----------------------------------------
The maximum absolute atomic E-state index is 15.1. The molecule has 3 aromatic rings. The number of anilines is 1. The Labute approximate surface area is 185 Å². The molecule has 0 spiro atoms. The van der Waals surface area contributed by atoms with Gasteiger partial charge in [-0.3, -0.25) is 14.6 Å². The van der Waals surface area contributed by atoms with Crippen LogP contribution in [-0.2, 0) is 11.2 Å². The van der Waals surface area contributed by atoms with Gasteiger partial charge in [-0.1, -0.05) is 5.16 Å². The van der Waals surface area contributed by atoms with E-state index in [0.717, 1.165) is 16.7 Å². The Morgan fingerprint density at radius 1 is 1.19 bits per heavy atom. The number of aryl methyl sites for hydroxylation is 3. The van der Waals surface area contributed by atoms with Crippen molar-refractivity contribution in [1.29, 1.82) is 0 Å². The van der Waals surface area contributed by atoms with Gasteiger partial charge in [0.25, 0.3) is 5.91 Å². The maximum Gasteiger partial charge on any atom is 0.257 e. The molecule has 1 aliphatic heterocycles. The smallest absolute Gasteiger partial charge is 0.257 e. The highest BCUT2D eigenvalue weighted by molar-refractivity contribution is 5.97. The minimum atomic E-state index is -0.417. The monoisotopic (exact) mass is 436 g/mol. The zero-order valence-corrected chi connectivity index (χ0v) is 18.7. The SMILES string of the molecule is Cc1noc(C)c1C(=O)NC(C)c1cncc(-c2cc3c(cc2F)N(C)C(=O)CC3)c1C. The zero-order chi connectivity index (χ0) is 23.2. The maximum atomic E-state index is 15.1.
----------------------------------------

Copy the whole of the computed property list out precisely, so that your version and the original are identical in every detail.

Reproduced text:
The maximum absolute atomic E-state index is 15.1. The molecule has 3 aromatic rings. The number of anilines is 1. The Labute approximate surface area is 185 Å². The molecule has 0 spiro atoms. The van der Waals surface area contributed by atoms with Gasteiger partial charge in [-0.3, -0.25) is 14.6 Å². The van der Waals surface area contributed by atoms with Crippen LogP contribution in [-0.2, 0) is 11.2 Å². The van der Waals surface area contributed by atoms with Gasteiger partial charge in [-0.1, -0.05) is 5.16 Å². The van der Waals surface area contributed by atoms with E-state index in [0.717, 1.165) is 16.7 Å². The Morgan fingerprint density at radius 1 is 1.19 bits per heavy atom. The number of aryl methyl sites for hydroxylation is 3. The van der Waals surface area contributed by atoms with Crippen molar-refractivity contribution in [1.29, 1.82) is 0 Å². The van der Waals surface area contributed by atoms with Gasteiger partial charge in [0.25, 0.3) is 5.91 Å². The maximum Gasteiger partial charge on any atom is 0.257 e. The molecule has 1 aliphatic heterocycles. The smallest absolute Gasteiger partial charge is 0.257 e. The highest BCUT2D eigenvalue weighted by molar-refractivity contribution is 5.97. The minimum atomic E-state index is -0.417. The monoisotopic (exact) mass is 436 g/mol. The zero-order valence-corrected chi connectivity index (χ0v) is 18.7. The SMILES string of the molecule is Cc1noc(C)c1C(=O)NC(C)c1cncc(-c2cc3c(cc2F)N(C)C(=O)CC3)c1C. The zero-order chi connectivity index (χ0) is 23.2. The maximum atomic E-state index is 15.1.